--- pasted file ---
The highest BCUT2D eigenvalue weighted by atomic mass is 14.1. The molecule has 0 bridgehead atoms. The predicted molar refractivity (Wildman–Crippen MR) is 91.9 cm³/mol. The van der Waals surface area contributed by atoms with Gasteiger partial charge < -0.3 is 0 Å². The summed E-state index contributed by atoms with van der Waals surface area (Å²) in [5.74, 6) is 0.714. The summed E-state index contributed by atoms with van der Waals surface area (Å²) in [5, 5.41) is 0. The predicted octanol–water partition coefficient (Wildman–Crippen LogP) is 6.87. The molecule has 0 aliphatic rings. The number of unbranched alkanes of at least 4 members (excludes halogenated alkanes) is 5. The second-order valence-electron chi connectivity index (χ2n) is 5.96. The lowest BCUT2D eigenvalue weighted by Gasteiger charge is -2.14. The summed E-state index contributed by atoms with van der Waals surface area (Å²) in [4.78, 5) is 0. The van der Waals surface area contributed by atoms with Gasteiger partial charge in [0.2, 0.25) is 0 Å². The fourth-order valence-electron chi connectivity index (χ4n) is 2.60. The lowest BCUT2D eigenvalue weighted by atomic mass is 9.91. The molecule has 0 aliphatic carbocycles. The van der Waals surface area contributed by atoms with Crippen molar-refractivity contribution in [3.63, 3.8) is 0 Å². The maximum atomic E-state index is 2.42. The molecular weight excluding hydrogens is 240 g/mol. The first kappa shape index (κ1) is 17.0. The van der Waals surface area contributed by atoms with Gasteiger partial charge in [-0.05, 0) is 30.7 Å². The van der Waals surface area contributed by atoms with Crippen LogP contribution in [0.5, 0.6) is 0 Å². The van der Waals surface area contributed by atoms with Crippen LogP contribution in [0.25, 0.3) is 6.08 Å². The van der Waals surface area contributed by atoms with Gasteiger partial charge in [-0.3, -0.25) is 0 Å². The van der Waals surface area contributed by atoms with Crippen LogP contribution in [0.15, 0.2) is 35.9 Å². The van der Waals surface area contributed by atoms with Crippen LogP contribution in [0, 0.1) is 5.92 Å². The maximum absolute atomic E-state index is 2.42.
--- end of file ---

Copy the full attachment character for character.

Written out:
The highest BCUT2D eigenvalue weighted by atomic mass is 14.1. The molecule has 0 bridgehead atoms. The predicted molar refractivity (Wildman–Crippen MR) is 91.9 cm³/mol. The van der Waals surface area contributed by atoms with Gasteiger partial charge < -0.3 is 0 Å². The summed E-state index contributed by atoms with van der Waals surface area (Å²) in [5.74, 6) is 0.714. The summed E-state index contributed by atoms with van der Waals surface area (Å²) in [5, 5.41) is 0. The predicted octanol–water partition coefficient (Wildman–Crippen LogP) is 6.87. The molecule has 0 aliphatic rings. The number of unbranched alkanes of at least 4 members (excludes halogenated alkanes) is 5. The second-order valence-electron chi connectivity index (χ2n) is 5.96. The lowest BCUT2D eigenvalue weighted by Gasteiger charge is -2.14. The summed E-state index contributed by atoms with van der Waals surface area (Å²) in [4.78, 5) is 0. The van der Waals surface area contributed by atoms with Gasteiger partial charge in [0.2, 0.25) is 0 Å². The fourth-order valence-electron chi connectivity index (χ4n) is 2.60. The lowest BCUT2D eigenvalue weighted by atomic mass is 9.91. The molecule has 0 aliphatic carbocycles. The van der Waals surface area contributed by atoms with Crippen molar-refractivity contribution in [3.63, 3.8) is 0 Å². The maximum atomic E-state index is 2.42. The molecular weight excluding hydrogens is 240 g/mol. The first kappa shape index (κ1) is 17.0. The van der Waals surface area contributed by atoms with Gasteiger partial charge in [-0.05, 0) is 30.7 Å². The van der Waals surface area contributed by atoms with Crippen LogP contribution in [0.5, 0.6) is 0 Å². The van der Waals surface area contributed by atoms with Crippen LogP contribution in [0.25, 0.3) is 6.08 Å². The van der Waals surface area contributed by atoms with Gasteiger partial charge in [-0.3, -0.25) is 0 Å². The van der Waals surface area contributed by atoms with Crippen LogP contribution in [0.15, 0.2) is 35.9 Å². The van der Waals surface area contributed by atoms with Crippen LogP contribution in [0, 0.1) is 5.92 Å². The maximum absolute atomic E-state index is 2.42.